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Life on the Tilt

May 14, 2011

Position: 03.18.990N by 130.28.187W
Course: 180t
Speed: 5 knots
Wind, 7 knots SE
Sea: 2 feet, SE
Cloud: 50% to 10%
Bar: 1010

101 miles again…not fast, but steady.

Wind softened last evening or I fancied it did and just as the sun was setting I swapped out the large genoa for the working jib. A messy job–sail canvas everywhere and I spend the majority of my time attempting to untangle myself from my own safety harness. But once done, the difference is immediately felt–a steadier, effortless pulling and we point higher with more speed.

We remain on the tilt, close hauled, as I write and have been so now for the better part of two days, heading as close to due south as wind will allow. Wind is steady from the SE at between 5 and 10 knots depending on the time of day or our position relative to an approaching rain squall or other reasons I do not comprehend.

And it doesn’t matter because we have wind. I am now well below the stormy north edge of the ITCZ; I am now well into the area where the doldrums should be, and they are not here. They have been blown away.

These trade-like winds are not the SE trades, however. My weather files show that those lie at 0N, have more east in them and are another 10 knots stronger. These are not the trades, which means they could vanish as quickly as they’ve arisen, but for the moment we are driving them for what they are worth.

There is almost no bird life here. A shearwater, chocolate brown all over except for a white underbody, that my book fails to note. One tropic bird, first in days. One pair of storm petrels. Could it be that birds instinctively avoid the doldrums?

And flying fish have returned. After seeing so many so consistently for so many days, it was a surprise to note no flying fish whatever two days ago. Murre’s decks were clean in the morning and not a single fish was seen all day. I assumed the water temperature had warmed too much for their liking. But yesterday they returned–they are fewer in number by half and their flying skill is terrible. They jump from the water and immediately take a nose dive or flip over and fall back or fail to leave the surface at all. It’s comic. Am I sailing through the flying fish nursery or is this another species still evolving into flight?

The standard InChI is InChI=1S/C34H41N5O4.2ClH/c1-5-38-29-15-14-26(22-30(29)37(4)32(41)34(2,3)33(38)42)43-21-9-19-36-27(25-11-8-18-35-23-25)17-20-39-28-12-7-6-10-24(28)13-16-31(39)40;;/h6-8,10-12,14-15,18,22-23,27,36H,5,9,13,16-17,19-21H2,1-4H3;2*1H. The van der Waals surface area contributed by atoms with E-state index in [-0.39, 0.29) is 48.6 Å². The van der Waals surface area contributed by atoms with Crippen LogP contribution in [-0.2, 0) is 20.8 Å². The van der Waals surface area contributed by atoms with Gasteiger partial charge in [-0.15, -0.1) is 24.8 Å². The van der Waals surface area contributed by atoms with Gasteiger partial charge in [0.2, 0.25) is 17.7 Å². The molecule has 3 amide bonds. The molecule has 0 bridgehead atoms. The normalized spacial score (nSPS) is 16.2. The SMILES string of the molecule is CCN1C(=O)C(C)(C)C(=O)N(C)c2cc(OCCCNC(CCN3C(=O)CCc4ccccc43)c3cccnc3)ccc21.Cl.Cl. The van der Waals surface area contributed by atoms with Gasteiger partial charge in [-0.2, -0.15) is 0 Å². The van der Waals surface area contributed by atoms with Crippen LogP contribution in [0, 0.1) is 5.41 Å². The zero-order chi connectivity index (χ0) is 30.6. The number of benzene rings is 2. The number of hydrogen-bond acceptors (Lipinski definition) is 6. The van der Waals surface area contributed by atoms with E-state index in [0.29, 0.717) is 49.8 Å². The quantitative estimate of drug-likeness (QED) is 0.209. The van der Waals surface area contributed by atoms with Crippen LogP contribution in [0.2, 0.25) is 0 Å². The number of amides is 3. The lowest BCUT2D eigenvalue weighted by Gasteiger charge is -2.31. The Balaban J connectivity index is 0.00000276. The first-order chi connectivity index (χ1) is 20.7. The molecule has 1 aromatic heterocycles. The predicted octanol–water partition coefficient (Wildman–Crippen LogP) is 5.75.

We have been at sea two weeks as of yesterday. During this time we have covered 1700 miles of ocean under sail and are averaging 118 miles a day. Hiva Oa is approximately 900 miles south west.

Food: It is now easier to name the fresh foods that have survived rather than those I’m out of. Several pablano chilies remain–I’ve purposefully left them for last because unlike bell peppers, pablanos don’t rot, they wizen. Two apples. One cabbage–hairy, but it will be fine a few leaves down–am saving it to go with the bag of potatoes at some later date. Amazingly a couple tomatoes are still edible. And I have a bag of onions and a bag of oranges and nearly all the eggs–almost three dozen. Canned and dried foods have become my main source, but I’ve barely made a dent in the first locker. Cooking continues to a least desirable chore, especially of late as the whole boat is on the tilt, requiring one hold on with three hands and chop onions with one. Turn away for one minute and everything is on the floor. And the pressure cooker continues to be the most valuable purchase; am on my third pot of lentils and savoring them.

Water: Have increased intake to three liters a day because of an increase in temperature, especially in the cabin, which is poorly ventilated. The cabin is 80 degrees now, always, and I sweat profusely.

Physical Health: The little toe is still swollen and pink and soar but less so on all counts. The shoulder has not been a problem since last writing, not because its healed but because I’ve somehow learned not to pull it in the wrong way. I’ve not been counting my sleep hours, but am getting plenty: I usually start my sleep cycle at 9 in the evening and end with dawn.

Attitude: I am weary of the constant motion and the pace–the need to keep moving–and think fondly now of that afternoon Murre and I were becalmed. Can we throw the anchor over and relax for a bit? And I tend to get frustrated at little things: Molly can’t hold a course today or the onions keep rolling off the counter and onto the floor or… Beyond that I’m pleased with or progress and am still finding my surroundings beautiful to behold.

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